But developing methods for involving patients and setting up review panels was time consuming, and PCORI’s first contracts only went out in late 2012. Many early projects focused on patient education and engagement, such as evaluating “decision tools,” or brief information sheets, to help people and their caregivers choose between treatments. The institute also spent time and money to build PCORnet, a clinical research network that pools electronic health records for millions, which aids in comparisons of treatments and recruitment of patients for clinical trials.
PCORI eventually ramped up its support of comparative effectiveness research, which has consumed 73% of its total award commitments to date, the institute says. Published findings include that oral antibiotics are as helpful as intravenous ones for certain children with serious infections, and that type 2 diabetics who aren’t on insulin don’t need to test their blood sugar every day. Some results have found their way into practice guidelines, and PCORI is now funding efforts to get physicians and health systems to adopt its results.
There has been “substantial disappointment” in the slow pace, however, says bioethicist Ezekiel Emanuel of the University of Pennsylvania, who helped craft the PCORI authorization as an Obama official. By now, he adds, it should be able to “rattle off five or 10 things” that have had a major impact on medical practice. Emanuel contends that its patient engagement efforts went “way overboard.” He also faults the institute for shying away from large-scale drug comparisons for fear of “antagonizing” the drug companies. “They weren’t bold enough,” Emanuel says.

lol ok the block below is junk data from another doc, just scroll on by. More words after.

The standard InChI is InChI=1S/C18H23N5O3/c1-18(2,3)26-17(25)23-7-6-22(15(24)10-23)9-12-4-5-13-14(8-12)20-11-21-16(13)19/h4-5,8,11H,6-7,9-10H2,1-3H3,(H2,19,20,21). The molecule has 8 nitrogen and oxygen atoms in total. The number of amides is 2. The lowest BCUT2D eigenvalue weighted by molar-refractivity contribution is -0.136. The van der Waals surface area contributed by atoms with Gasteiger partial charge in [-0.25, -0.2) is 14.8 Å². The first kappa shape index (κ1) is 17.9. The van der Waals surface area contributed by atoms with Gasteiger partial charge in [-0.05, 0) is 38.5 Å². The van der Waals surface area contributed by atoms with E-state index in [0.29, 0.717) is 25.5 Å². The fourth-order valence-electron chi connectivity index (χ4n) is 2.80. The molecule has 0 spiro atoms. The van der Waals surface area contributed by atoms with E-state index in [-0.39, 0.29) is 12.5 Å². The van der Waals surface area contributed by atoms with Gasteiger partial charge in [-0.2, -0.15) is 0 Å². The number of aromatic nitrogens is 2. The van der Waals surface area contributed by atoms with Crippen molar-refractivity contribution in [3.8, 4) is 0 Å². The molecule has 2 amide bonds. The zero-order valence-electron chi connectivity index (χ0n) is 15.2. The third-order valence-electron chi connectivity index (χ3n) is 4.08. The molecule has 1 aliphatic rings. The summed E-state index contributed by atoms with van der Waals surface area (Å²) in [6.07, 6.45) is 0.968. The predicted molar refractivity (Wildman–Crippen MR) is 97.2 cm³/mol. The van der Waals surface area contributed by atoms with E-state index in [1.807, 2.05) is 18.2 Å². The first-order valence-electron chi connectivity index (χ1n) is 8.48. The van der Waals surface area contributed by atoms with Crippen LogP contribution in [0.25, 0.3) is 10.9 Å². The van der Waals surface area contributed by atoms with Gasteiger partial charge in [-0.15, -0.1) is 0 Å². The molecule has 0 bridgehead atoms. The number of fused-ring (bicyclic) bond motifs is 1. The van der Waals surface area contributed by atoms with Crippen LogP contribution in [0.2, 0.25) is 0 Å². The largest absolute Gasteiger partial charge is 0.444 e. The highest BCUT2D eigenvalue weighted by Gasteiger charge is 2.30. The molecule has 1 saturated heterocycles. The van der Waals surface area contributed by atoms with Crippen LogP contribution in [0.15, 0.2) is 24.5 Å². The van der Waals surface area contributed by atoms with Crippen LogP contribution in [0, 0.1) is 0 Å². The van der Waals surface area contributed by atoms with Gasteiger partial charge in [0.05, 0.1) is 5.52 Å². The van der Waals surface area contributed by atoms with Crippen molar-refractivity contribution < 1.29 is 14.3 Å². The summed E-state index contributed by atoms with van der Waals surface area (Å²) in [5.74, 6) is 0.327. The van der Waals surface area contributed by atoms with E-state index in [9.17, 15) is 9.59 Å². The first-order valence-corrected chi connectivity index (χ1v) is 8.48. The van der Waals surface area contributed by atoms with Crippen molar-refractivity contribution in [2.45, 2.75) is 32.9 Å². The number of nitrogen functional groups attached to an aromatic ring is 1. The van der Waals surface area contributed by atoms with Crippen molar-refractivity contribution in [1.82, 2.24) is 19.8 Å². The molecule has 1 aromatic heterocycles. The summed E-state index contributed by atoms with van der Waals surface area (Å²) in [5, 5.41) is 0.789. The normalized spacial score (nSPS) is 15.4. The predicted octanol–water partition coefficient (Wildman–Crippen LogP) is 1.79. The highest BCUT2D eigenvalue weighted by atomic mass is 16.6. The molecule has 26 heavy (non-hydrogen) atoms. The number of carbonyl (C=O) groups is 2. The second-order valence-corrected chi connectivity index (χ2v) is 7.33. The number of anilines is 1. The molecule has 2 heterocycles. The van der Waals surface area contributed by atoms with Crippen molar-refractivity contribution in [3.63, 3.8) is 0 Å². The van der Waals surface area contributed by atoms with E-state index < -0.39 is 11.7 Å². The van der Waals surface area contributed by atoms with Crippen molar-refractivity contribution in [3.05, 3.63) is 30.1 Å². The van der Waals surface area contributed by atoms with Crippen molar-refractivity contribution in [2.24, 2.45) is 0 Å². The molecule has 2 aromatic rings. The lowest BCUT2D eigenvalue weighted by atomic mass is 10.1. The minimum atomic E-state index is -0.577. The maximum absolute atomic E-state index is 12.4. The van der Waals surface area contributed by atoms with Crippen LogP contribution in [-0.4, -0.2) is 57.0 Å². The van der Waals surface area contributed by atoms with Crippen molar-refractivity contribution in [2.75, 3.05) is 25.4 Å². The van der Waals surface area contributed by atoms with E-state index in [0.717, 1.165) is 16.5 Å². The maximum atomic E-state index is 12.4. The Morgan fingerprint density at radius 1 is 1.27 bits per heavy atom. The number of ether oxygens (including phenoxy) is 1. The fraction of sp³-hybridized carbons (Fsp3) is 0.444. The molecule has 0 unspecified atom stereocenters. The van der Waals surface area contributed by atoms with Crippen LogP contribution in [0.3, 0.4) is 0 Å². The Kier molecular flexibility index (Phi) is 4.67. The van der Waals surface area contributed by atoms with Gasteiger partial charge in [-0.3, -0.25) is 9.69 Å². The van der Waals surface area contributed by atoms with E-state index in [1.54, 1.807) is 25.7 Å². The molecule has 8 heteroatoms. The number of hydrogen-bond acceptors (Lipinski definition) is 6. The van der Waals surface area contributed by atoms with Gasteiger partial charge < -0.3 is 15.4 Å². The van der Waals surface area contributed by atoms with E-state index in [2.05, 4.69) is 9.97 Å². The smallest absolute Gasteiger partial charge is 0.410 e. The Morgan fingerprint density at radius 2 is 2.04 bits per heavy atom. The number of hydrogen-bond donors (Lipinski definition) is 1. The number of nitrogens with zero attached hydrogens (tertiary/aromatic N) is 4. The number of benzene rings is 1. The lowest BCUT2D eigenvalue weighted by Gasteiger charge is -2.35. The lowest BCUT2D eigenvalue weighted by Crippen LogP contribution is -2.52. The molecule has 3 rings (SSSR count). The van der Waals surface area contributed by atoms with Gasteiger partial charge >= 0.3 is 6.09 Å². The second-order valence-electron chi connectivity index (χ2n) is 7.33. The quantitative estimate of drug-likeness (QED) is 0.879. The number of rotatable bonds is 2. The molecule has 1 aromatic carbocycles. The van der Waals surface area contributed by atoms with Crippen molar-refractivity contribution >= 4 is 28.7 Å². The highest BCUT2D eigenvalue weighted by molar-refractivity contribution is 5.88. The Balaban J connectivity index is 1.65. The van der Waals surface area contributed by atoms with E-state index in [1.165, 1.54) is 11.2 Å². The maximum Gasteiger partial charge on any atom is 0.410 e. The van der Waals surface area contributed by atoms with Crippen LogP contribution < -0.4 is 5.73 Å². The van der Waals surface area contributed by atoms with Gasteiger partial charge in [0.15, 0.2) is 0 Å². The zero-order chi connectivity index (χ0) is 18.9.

Health insurers, too, feel that PCORI “hasn’t really informed our decision-
making as of yet,” says Kate Berry, senior vice president for strategic partnerships for the America’s Health Insurance Plans, a lobbying group in Washington, D.C.
PCORI’s defenders say its critics have “an unrealistic understanding of how rapidly you could implement large scale trials. Then there’s the lag at the other end—how sluggish the adoption in health care is,” says PCORI interim Executive Director Josephine Briggs, a former National Institutes of Health (NIH) official who replaced its founding director Joe Selby last month. She also defends its decision not to fund more of the long-term drug comparison studies more typically done by NIH. Their cost “could absorb our budget and keep PCORI from doing more of the very practical stuff,” she says.
Although PCORI still has funds left to administer ongoing grants and make a few additional awards, it has no money to initiate new rounds of funding. A search for a permanent director is underway, but Briggs expects any candidate will want to wait to see whether reauthorization goes through.
Two bills approved by House panels would renew the institute for only three to seven more years and leave its operations largely unchanged. A bill introduced in the Senate would give PCORI another 10 years creates an advisory panel to identify high-impact research areas, requires more short-term projects, and allows the institute to consider treatment costs—all changes that Berry’s group and other insurers favor.
Although PCORI’s supporters expect a compromise bill to pass in the coming months, they are watching the process anxiously. After nearly a decade spent building a new patient-centered way to fund health outcomes research, “it would be such a pity if this were to dwindle away,” Fischer says.